Editorial note: Noah M. Horwitz has previously contracted work with the Clifford Group, a public relations firm that counts Yellow Cab among its clients. He currently does no work on behalf of them.
Serving on the Editorial Board of The Daily Texan, I have gotten the opportunity to sit down with a diverse set of stakeholders in community issues. This evening, I had a conversation with a few corporate representatives of Uber, who are trying desperately to pressure the Austin City Council into legalizing their service later this week. I don’t really want to get into the weeds of that issue right now, but what struck me as peculiar was their cognitive dissonance upon being confronted on operating illegally.
Uber and Lyft, app-based vehicle for hire services, routinely jump into new markets by cavalierly breaking the local laws until the municipal government agrees to legalize their courses of action. Once again, I don’t want to get into arguing why I think most all of the regulations currently governing taxis in most Texas cities are sound, or why the reforms Uber and Lyft are fighting toward are misguided. This is just about their strategy when entering a new marketplace. In Houston, they received some citations, but in Austin, they have racked up a lot of them and have even seen the impounding of many vehicles.
When I asked the Uber representatives about this, they confidently stated that they were not, in fact, breaking the law. The Austin Police Department begs to differ, but Uber’s response was that they had a different “interpretation” of the laws currently governing vehicles for hire. Of course, I know some people who have “different interpretations” of laws on cannabis and underage drinking, but it doesn’t ever seem to help them on the weekends.
Many reasonable proponents of Uber will concede that the service breaks the law, but that their lawbreaking is somehow justified by the fact that the laws are allegedly silly. Indubitably, the same thing can be said about our tax code, but the last time I checked, the IRS still does not take too kindly to tax evasion.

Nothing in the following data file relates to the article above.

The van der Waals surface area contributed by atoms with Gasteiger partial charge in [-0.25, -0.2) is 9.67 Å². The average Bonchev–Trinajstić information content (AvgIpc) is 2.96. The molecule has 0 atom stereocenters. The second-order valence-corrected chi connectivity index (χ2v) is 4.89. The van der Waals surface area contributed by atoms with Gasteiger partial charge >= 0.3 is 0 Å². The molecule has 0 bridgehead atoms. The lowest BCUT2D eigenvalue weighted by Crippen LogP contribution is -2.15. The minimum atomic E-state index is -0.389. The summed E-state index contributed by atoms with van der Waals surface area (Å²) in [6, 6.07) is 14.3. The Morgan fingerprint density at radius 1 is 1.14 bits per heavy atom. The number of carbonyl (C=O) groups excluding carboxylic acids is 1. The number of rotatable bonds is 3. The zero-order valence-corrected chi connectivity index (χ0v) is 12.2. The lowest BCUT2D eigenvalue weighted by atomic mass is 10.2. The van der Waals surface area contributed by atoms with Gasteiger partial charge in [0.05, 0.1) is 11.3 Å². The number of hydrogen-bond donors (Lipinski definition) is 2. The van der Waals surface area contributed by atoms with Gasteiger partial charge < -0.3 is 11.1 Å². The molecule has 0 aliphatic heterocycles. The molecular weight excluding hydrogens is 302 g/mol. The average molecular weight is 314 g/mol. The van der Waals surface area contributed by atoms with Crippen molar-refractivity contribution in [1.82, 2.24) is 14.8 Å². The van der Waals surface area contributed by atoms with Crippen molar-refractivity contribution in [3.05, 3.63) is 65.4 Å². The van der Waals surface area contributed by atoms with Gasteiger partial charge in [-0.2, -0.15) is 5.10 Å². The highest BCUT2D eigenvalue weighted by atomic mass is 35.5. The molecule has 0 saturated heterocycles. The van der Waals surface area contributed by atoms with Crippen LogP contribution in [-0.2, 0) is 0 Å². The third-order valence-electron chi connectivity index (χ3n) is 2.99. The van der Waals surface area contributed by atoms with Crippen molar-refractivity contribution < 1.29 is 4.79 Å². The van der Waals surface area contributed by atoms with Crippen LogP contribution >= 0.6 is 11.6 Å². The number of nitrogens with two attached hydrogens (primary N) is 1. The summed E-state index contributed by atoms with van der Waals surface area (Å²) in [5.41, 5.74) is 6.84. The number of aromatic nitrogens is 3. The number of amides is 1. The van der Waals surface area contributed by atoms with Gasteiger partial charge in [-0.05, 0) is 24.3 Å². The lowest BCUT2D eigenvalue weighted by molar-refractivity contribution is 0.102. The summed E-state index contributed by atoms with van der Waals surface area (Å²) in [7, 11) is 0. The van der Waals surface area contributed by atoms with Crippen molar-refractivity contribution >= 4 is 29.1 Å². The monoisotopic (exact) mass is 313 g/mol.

I will freely admit that I was radicalized on this issue when Uber and Lyft first began nonchalantly violating the law in Houston, last February. In May, they followed suit in Austin. Now, I grew up in a fairly secular household, and my father is a super old-school attorney, so I was raised with an almost spiritual reverence and respect for the law. I couldn’t ever justify taking either service in a city that is illegal in, and I really do not understand some of the people I know, who gloated about driving for the services on their social media accounts. Perhaps I’m a goody-two-shoe, but the casual attitude on breaking laws –especially local ones– is troubling. These were not imposed by some malevolent dictator in a faraway land, they were concurred to by rather pure representatives of the people not so long ago. Say what you will about the laws being obsolete or wrong, they still need to be respected until they are changed.
And if I hear one more self-righteous liberal gripe about “civil disobedience” or compare Uber and Lyft to players in the Civil Rights movement, I think I am going to lose it. Be it from Thoreau or Martin Luther King, there is a history in this country of violating unjust laws, but this is only in the rare exception of a statute that violates higher law, be that the Constitution or the inherent liberties of man. I don’t think you would find a single person who could say with a straight face that taxi regulations requiring 24/7 commercial insurance or prohibiting variable pricing violate either of these principles. This isn’t a moral struggle.
Personally, I’m offended by how few of my contemporaries are offended by Uber and Lyft’s cavalier lawbreaking. We have a social contract in this society, and that includes abiding by mutually-agreed upon laws.